The Yugoslav Army also concealed Serbian tanks and soldiers in the village of Kamena Glava (Komoglave in Albania), 5 kilometers southeast of Urosevac. According to one witness interviewed by Human Rights Watch, "The military came into the village with tanks at 11 a.m. on Friday (April 9). They were destroying the doors and putting tanks in the yards of houses. They stayed in the village - they dug trenches, they put tanks in houses, and the three houses they didn't destroy they used as offices." His account was confirmed by another witness from Kamena Glava, who described how the military had established "a headquarters" in the village and estimated that there were as many as 40 tanks hidden in the village. The witness also claimed that "NATO had bombed a tank parked in the yard of one my houses [in the village]." Similarly, another woman from the same village told Human Rights Watch that "nearly all the houses in Komoglave were burnt except for those where the army had hidden their tanks."

Serbian forces employed a similar strategy in the village of Globovica (Globocica in Albanian). The village, which is close to the Macedonian border, was attacked on April 10. Witnesses said the police killed farm animals and beat villagers before expelling them. One resident explained that "we didn't leave our village until the tanks came," indicating that there were as many as 50 tanks involved in the operation against the village. Witnesses also described the use of civilian property by Serbian forces for military purposes: "I saw an armored personnel carrier sheltered in the yard of a friend of mine," one man explained to Human Rights Watch. "The military are staying in all of our houses at the moment [in Globovica] because they are afraid of NATO."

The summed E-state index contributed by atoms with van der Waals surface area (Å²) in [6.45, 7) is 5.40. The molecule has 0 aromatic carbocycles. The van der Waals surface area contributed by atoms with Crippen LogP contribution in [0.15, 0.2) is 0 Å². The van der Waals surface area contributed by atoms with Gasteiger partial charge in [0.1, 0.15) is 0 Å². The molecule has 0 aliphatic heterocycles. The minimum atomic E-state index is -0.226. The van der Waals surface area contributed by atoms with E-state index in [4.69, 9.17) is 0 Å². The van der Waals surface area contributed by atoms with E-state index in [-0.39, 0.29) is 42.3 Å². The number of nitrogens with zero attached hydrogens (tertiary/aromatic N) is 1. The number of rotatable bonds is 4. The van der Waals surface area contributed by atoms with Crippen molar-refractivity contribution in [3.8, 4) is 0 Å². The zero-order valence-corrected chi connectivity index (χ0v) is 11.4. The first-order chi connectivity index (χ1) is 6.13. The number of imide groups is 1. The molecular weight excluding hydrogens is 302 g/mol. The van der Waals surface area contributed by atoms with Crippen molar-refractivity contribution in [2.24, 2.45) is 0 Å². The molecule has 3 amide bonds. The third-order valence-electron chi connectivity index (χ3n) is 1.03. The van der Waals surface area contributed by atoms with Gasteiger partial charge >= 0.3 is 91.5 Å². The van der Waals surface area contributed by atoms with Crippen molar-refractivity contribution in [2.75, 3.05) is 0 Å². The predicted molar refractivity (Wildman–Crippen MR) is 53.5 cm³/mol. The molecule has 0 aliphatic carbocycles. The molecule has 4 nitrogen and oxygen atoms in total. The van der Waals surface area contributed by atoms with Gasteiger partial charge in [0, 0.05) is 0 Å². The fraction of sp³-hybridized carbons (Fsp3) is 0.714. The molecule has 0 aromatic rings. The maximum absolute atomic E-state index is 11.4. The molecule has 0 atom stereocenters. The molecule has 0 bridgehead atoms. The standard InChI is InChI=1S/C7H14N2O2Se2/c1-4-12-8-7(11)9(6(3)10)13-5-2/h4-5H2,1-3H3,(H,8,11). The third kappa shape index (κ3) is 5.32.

Human Rights Watch is concerned that a pattern is emerging in which the Yugoslav Army and Serb police are placing equipment, ammunition and vehicles in or near civilian structures, thereby increasing confusion about what is a military and what is a civilian area and significantly increasing the likelihood of loss of civilian lives. Human Rights Watch urges Yugoslav forces to refrain from taking actions that further jeopardize the security and safety of the civilian population. The organization also urges NATO to take this emerging pattern into consideration when identifying targets for attack so as to avoid to the fullest extent possible more civilian casualties.

Five Men Executed

(New York, April 29, 1999, 10:45am EDT) —The entire village of Hade near Obilic in central-eastern Kosovo, with approximately 1,400 inhabitants, was systematically expelled from Kosovo yesterday. Villagers reported that Serbian security forces executed five male civilians in the village one week ago.

Human Rights Watch conducted seven separate interviews with men and women from Hade yesterday on the border in northern Albania. All of them reported that the police rounded up the entire village this morning around 8:00 a.m. and forced the villagers into at least ten buses, four of which took the villagers to the Albanian border at Morina, where they crossed into Albania around midday. Refugees reported no physical maltreatment along the route to Albania, although Serbian police took the refugees' money and identity papers.

All of the refugees interviewed yesterday said that military and paramilitary units had surrounded Hade one week ago, on Monday April 19, and killed five civilian men. The forces arrived first at the Mirena family compound on the edge of the village, four witnesses said. A teacher in the village, Milaim Mirena, 40 years-old, and his father left their house, with Milaim waving a white towel at the approaching forces. Two witnesses who were in the Mirena house heard Milaim tell the security forces, in Serbian, "we are surrendering ourselves." According to these witness, however, the security forces shot Milaim before he could even finish his sentence. Four different witnesses said that Milaim was hit in the stomach by a few bullets. They asked the police for help, but received none. Milaim died five hours later.